Satoru Iwata, the president of Nintendo, has died. That’s according to a brief statement released by the video game company, which says, “Nintendo Co., Ltd. deeply regrets to announce that President Satoru Iwata passed away on July 11, 2015 due to a bile duct growth.” He was 55.
Iwata got his start in the video game industry when he was still in school, working as a programmer for Nintendo subsidiary HAL Laboratory. He eventually became a full-time employee at HAL, and had a hand in developing a number of now-classic Nintendo titles like Balloon Fight and EarthBound. Iwata became the president of HAL in 1993 and officially became a part of Nintendo seven years later. In 2002, Hiroshi Yamauchi—who had been Nintendo’s president since 1949 and oversaw its transition from a card company to a video game giant—stepped down, and Iwata was named as his replacement. This made Iwata only the fourth president in Nintendo history.
Under Iwata’s leadership, Nintendo introduced its hugely successful line of DS handheld consoles—including the online-enabled DSi and the more recent 3DS—and, more importantly, the system that somehow made Nintendo into even more of a household name than it already was: The Wii. With its revolutionary motion-based controls that were instantly intuitive to even the least-experienced video game player, the Wii launched Nintendo so far into the stratosphere that its competitors at Sony and Microsoft desperately—and futilely—tried to duplicate it for years. Iwata hadn’t just put Nintendo back on top, he had turned the entire world of video gaming upside-down.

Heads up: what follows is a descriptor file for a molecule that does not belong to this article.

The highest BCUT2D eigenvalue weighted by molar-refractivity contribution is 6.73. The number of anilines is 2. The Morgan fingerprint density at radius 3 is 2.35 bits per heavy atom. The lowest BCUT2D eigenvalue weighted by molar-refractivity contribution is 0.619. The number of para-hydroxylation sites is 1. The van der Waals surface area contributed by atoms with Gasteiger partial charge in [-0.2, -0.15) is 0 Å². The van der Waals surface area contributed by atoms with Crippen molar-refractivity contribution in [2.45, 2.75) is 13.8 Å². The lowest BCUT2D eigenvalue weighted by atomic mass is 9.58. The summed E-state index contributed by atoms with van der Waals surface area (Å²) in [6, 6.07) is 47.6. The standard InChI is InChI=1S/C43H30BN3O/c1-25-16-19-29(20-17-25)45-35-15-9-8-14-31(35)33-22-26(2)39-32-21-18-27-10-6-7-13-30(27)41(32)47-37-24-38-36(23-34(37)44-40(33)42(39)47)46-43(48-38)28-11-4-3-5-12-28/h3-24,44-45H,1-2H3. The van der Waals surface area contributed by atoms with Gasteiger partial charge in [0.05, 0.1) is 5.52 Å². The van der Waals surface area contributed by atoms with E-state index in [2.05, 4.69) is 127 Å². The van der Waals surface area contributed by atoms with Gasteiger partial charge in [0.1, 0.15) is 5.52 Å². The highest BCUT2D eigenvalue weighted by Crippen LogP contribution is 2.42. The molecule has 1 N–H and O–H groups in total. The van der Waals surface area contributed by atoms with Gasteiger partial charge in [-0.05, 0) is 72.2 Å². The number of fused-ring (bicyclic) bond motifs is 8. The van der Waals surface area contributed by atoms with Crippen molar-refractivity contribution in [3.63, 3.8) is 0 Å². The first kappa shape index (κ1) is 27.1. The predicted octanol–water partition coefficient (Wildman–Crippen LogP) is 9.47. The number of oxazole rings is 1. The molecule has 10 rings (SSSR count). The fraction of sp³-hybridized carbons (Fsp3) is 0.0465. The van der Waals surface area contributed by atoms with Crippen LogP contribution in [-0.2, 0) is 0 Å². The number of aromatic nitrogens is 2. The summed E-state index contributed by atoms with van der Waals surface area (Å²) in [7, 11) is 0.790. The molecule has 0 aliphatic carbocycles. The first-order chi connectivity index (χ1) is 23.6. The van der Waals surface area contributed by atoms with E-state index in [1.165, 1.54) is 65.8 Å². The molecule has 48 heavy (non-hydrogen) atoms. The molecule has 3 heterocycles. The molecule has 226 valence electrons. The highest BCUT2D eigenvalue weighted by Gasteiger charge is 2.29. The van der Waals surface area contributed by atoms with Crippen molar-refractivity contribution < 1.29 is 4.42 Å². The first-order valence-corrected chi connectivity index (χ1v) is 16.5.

In 2013, Iwata became the CEO of Nintendo Of America, the company’s English-language branch, and he introduced a new focus on smaller, more straightforward events that were a direct contrast to the dramatic fanfare that most gaming companies bring out when they want attention. One of these smaller events is the Nintendo Direct series of online videos, which replaced the stadium-sized rock concerts of traditional game announcements with a presentation that’s almost as revolutionary as the Wii: They just plant a guy from the company in front of a camera and have him talk directly to the fans about whatever game Nintendo’s is working on. Iwata himself appeared in the Direct videos many times, and he was almost always wearing some kind of funny costume or doing something surprisingly wacky that belied his status as the president of an enormous company. Case in point, a puppet version of him starred in Nintendo’s recent E3 presentation, which is probably something that no other company like Nintendo would ever allow.
But there really is no company like Nintendo, and a lot of that—especially over the last 13 years—has been because of Iwata’s influence. His willingness to be silly in the Direct videos made him a lovable face for the company, but the way he pushed for Nintendo to stay honest, creative, and unique changed the entire video game industry. The list of games he had a hand in developing may be unbelievable, but that will really be his legacy.